CEO Talk: Oliver Dlouhy, Co-founder and CEO, Skypicker


Oliver Dlouhy is the Co-founder and CEO of Skypicker, a booking app that helps users find and book low-cost flights around the world. Dlouhy founded Skypicker with two other founders in 2012. It has been ranked among the fastest growing startups in Central Europe. Skypicker has been recognized by the New York Times, USA Today, Le Figaro and Conde Nast Traveller. Dlouhy was named Forbes Czech "30 under 30". In this conversation, we discuss everything from how he, as a young man, started his business to what challenges he faced along the way as an entrepreneur.

Did you have the entrepreneurial itch early on?
Yes, from my very youth. When I was 15, I made 150 USD a day by trading blueberries. I lived close to the border with Austria. Once, I noticed that a local bakery was buying up blueberries for 50 CZK/litre, while the road sellers close to the border were selling them to the Austrians at 150 CZK/litre. So I decided to buy up the blueberries in bulk from the people originally going to sell them to the bakery for 55 CZK (5 CZK more), and I then went to the border to sell them for 3 times the price in town.

I also manufactured and operated coin-op jukeboxes. I knew a guy who was operating the jukeboxes in the pubs around my hometown. Once I asked him how much such a jukebox cost him. He told me that he paid 70 thousand CZK for one. I told him that I could build one for 35 thousand CZK and asked him if he would be interested. He agreed, and I started building my first one. I wrote the software, took the music library from one of the competition's jukeboxes, had a joiner make the case, installed a coin acceptor, and that was it. I made 10 such jukeboxes.

Who is your role model as an entrepreneur?
Elon Musk - by showing the world that everything is possible. He tries to solve the world's most threatening issues with technology, which is the approach I like and would love to follow in the future.

Once you launched your career, what were some leadership lessons you learned?
The main thing I've learned is that no matter what happens, you need to be fair to all the people around you: team members, partners, competitors, family... That's the only way to run a successful business, and it makes you satisfied, from my point of view.

What has been your biggest challenge as an entrepreneur?
Currently, the biggest challenge for me has been maintaining the organizational structure of the company. Scaling the infrastructure for Skypicker proved challenging because I had to implement a strong team retroactively in order to support the rapid external growth of the company.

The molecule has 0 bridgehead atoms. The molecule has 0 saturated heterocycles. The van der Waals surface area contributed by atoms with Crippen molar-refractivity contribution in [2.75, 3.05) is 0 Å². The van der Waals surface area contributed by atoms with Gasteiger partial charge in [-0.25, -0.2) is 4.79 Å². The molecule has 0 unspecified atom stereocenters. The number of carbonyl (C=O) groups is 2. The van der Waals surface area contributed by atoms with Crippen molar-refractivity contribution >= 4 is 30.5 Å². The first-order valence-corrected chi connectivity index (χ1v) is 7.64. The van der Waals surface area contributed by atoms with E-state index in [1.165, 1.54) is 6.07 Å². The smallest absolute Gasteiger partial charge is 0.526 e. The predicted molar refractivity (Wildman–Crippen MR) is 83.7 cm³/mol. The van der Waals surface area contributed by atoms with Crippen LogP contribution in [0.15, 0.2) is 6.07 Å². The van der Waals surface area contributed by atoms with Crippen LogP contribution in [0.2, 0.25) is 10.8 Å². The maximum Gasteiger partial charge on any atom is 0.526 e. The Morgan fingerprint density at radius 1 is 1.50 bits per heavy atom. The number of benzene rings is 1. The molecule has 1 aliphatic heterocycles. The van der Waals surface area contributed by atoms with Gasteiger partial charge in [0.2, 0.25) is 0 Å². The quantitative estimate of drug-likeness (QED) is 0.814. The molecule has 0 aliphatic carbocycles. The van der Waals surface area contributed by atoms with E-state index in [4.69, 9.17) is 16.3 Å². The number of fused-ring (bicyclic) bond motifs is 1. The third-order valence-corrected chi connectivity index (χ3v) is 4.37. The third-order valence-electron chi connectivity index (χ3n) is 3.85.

We had over 1500% of year-on-year revenue growth in 2015. All of a sudden, we grew to greater heights than I could have ever expected. I had to implement operations and processes that would support that external growth. A management job is completely different in a company with 450 employees than in a company with 30 employees. The time to learn is extremely short, and there is no space for mistakes. We now need to further professionalize our processes. We're stepping into another phase with our company.

I therefore believe my biggest challenge is to remember to set high expectations and to know that with all of my passion, hard work and perseverance, I can achieve what is impossible.


What is the key to your company's success?
We know there is a very large market opportunity, and we have built a product that we think is useful and that hopefully delights consumers. When you believe in your vision, you can inspire people and bring that vision to life. I am very thankful to my strong and dedicated team. We are just one big family, passionate about what we are building. As for the team members - I wouldn't name anybody because I would have to name the whole team - every single one of our team members is individually an all-star in his/her own right.

How would you describe your leadership style?
I tend to have high standards and expect a lot from my team, but I expect more from myself. What I am trying to do is to show the people that the hard work sooner or later brings its fruit. I have been working twenty-four hours a day, seven days a week for more than three years. And everybody in the company has seen that. The people either adapt to it or leave. Just a handful of them has done the latter.

What would you say to others to encourage them to become entrepreneurs?
Being an entrepreneur is great freedom, balanced out by a hard work. It means being a universal person who has at least a superficial knowledge of every aspect of the business he/she is in. If you feel you are this kind of person and that you are also willing to risk a lot for a chance at winning the jackpot, then being entrepreneur is probably the right choice for you.

Your belief in what you're doing is imperative to your success, and you should never give up on yourself. Fill your team with the right people. When you're alone, sometimes things don't go the way you planned and you think about giving up, but if somebody else believes in you, you just don't give up. I wouldn't start up without partners.

This interview has been condensed and edited for clarity.

This post is part of "CEO Talk" series, which features leaders around the world speaking about their journeys. What does it take to become a successful entrepreneur or CEO? What is the path to success? What challenges did people face and how did they overcome them? Lan Anh and her guests answer all these questions and much more. To view the entire series, visit here.